“The problem is that everyone has guns, and they are willing to use them.”—Kenyan man working as a driver in Juba, southern Sudan, June 2009.
JUBA, Southern Sudan—If you’ve been following the news out of southern Sudan recently, then you have good reason to be concerned about the increasingly frequent violent clashes and attacks that have occurred in the past several months. Recently (as noted on our blog), Ashraf Qazi, the U.N. Special Representative for Sudan announced that in recent months, the death rate in southern Sudan from violent conflict has been higher than in Darfur.
But who and what is behind this spate of violent clashes, and how can it be understood in the context of the challenges facing Sudan today, during the run-up to the national elections in 2010 and a self-determination referendum in 2011?
As noted by the Economist earlier this week, most of the recent violence has been inter-ethnic fighting over land rights and access to grazing areas for cattle and other livestock in the run up to southern Sudan’s long rainy season (which is beginning now and will last until September or October). If you speak with people from southern Sudan, they will tell you that fighting over land and the practice of “cattle-raiding” among ethnic groups (or among sub-clans within ethnic groups such as the Dinka) often occurs before the rainy season. In the past, conflict over land was managed and resolved by local chiefs. But these clashes became much more prevalent in the 1980s, when widespread drought (and in some cases famine) ravaged vast swaths of Darfur and southern Sudan and nomadic groups lost most of their cattle. Some of these nomadic groups were then given weapons by government in Khartoum (the same government that armed a number of Arab groups in Darfur in 2003) to fight in Sudan’s slow-burning North-South civil war that ended in 2005 with the signing of the Comprehensive Peace Agreement.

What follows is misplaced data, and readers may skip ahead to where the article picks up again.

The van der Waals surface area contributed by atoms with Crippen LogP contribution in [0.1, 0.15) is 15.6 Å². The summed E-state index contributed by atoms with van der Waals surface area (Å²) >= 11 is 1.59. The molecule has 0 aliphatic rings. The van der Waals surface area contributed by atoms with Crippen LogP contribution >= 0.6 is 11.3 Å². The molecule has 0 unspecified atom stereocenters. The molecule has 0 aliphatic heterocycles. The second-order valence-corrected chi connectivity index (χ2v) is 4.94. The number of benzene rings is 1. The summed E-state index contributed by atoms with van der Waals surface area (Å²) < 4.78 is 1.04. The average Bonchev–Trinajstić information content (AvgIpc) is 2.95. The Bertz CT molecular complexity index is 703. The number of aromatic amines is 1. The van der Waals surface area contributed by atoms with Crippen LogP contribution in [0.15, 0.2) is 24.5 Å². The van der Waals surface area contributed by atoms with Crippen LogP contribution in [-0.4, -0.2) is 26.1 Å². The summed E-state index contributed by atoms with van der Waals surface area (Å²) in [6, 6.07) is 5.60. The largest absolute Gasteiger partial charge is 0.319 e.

Today, in the context of ongoing fighting and mounting tension in the South, these clashes are likely to continue. Not only have local-level conflict resolution mechanisms broken down (due in part to the distrust of nomadic populations as being armed agents of the Khartoum government), but lagging CPA implementation and declining oil revenues in the past year have hampered progress toward the so-called “peace dividend” – meaningful improvements in the daily lives of Southerners. As a result, heavily-armed and increasingly frustrated civilian populations who fought in the North-South war are apt to pick up their guns again to protect themselves. Thus far, the Government of Southern Sudan’s security forces and the United Nations Mission in Sudan have had little impact in improving the security situation.
This very dangerous combination of destabilizing factors will make the likelihood of further inter-ethnic clashes throughout the South high, making it much less likely that Sudan will be able to hold credible, peaceful elections in February 2010. In the coming weeks, Enough will release a paper outlining some of the challenges facing Sudan and the international community in the run-up to 2011, when the CPA’s interim period ends and southern Sudan votes in a self-determination referendum. Check this space for more updates on the developing situation in southern Sudan.
This is part of a series of posts on southern Sudan by Enough policy assistant Maggie Fick, who is currently conducting research for Enough in the region.